What is a Pip?
The term Pip is the most fundamental concept that needs to be understood as a Forex trader. Pip stands for “percentage in points” or “price interest point”, it represents the smallest fraction of a currency’s value and is the standard unit for measuring the change of a currency pair.
In most cases, for currency pairs, a single pip is equivalent to the 4th decimal place (0.0001). There are exceptions such as the Japanese Yen (JPY), where a pip is recorded as being 0.01 JPY.
For EURUSD the difference between Bid and Ask is 1.3 pips
For USDJPY the difference between Bid and Ask is 1.4 pips
For US100 the difference between Bid and Ask is 200 pips
For WTI the difference between Bid and Ask is 4 pips
It may seem a little complicated and confusing at first, however as it is used to measure gains and losses it is essential to familiarize yourself with the calculation.
Pipettes are fractional pips. Specifically, 1/10 of a pip, mostly represented by the 5th decimal place (0.00001). In the case of USDJPY it would be the 3rd decimal place (0.001).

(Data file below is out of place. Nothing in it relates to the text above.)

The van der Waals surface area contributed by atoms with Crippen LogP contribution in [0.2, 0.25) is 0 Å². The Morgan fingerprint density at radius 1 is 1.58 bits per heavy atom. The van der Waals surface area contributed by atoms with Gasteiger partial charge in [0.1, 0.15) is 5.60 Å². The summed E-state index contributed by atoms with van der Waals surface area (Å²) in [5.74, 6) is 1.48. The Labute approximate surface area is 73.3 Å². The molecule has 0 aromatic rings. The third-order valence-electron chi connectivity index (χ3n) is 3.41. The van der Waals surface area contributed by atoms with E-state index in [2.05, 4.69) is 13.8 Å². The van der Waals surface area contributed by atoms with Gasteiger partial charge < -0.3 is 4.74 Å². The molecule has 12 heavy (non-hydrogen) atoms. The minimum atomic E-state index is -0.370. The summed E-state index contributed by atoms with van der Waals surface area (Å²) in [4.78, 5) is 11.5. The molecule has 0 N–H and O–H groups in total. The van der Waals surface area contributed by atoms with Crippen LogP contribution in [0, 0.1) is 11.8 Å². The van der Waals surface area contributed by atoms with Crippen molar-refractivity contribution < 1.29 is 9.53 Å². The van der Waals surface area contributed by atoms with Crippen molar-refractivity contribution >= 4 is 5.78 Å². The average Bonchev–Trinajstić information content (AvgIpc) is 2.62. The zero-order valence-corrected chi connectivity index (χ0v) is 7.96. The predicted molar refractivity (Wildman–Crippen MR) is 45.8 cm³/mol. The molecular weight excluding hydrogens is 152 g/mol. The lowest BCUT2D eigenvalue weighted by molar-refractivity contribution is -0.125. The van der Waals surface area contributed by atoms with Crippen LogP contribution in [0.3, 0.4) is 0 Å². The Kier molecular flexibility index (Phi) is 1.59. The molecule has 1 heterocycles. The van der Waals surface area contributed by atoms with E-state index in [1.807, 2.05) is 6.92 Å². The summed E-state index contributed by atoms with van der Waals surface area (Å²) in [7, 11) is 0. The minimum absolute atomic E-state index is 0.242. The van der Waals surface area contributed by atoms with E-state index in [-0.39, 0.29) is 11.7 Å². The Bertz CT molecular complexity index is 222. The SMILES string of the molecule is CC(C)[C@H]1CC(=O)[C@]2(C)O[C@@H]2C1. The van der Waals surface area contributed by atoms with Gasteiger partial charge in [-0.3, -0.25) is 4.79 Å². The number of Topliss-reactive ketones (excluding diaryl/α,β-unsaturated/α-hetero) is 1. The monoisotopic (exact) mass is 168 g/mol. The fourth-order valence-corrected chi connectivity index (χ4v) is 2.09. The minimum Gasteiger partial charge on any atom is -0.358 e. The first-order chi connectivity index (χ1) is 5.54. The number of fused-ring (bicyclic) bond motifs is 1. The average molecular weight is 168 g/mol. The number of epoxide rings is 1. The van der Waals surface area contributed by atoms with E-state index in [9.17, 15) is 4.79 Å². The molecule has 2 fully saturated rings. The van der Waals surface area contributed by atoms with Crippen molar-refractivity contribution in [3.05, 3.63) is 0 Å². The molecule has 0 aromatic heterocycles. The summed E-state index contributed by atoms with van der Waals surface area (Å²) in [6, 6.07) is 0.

For US100, and WTI there are no visible pipette value.
The Role of Pips.
Since movement of an exchange rate is measured by pips, the gains and losses are also calculated through it. If you bought a currency pair for 1.13463 and then sold it at 1.13578 you made a profit of 11.5 pips or 115 pipettes.
If you bought a position for a JPY pair at 10.432 and sold it at 10.652 you made a profit of 22 pips or 220 pipettes.
The Bid/Ask Spread or just the spread is also measured in pips. If the ERUUSD Bid price is 1.06644 and the Ask price is 1.06657, the respective spread is 1.3 pips or 13 pipettes.
The spread can easily be seen by enabling it on MT4 Market watch.
Crafting Risk-to-Reward ratio with Pips
Most traders are comfortable with a 2:1 Risk-to-Reward ratio, meaning for every unit of risk (distance between entry price and stop loss price) you aim to earn two units of reward (distance between entry price and take profit price).
Suppose you want to set your stop loss just below support and are aiming for a 2:1 risk to reward. Firstly, calculate the number of pips between your entry price and stop loss price.
Next, multiply the number of pips by 2 and add it to the entry price to find the exact take profit price needed for a 2:1 ratio.
Having the ability to calculate pips when setting take profit and stop-loss levels is a powerful tool for traders. It promotes risk management, maximizes profit potential and reinforces a structured trading strategy.
By mastering the concept of pips, traders can better interpret price movements, manage their trades and navigate the complexity of the forex markets.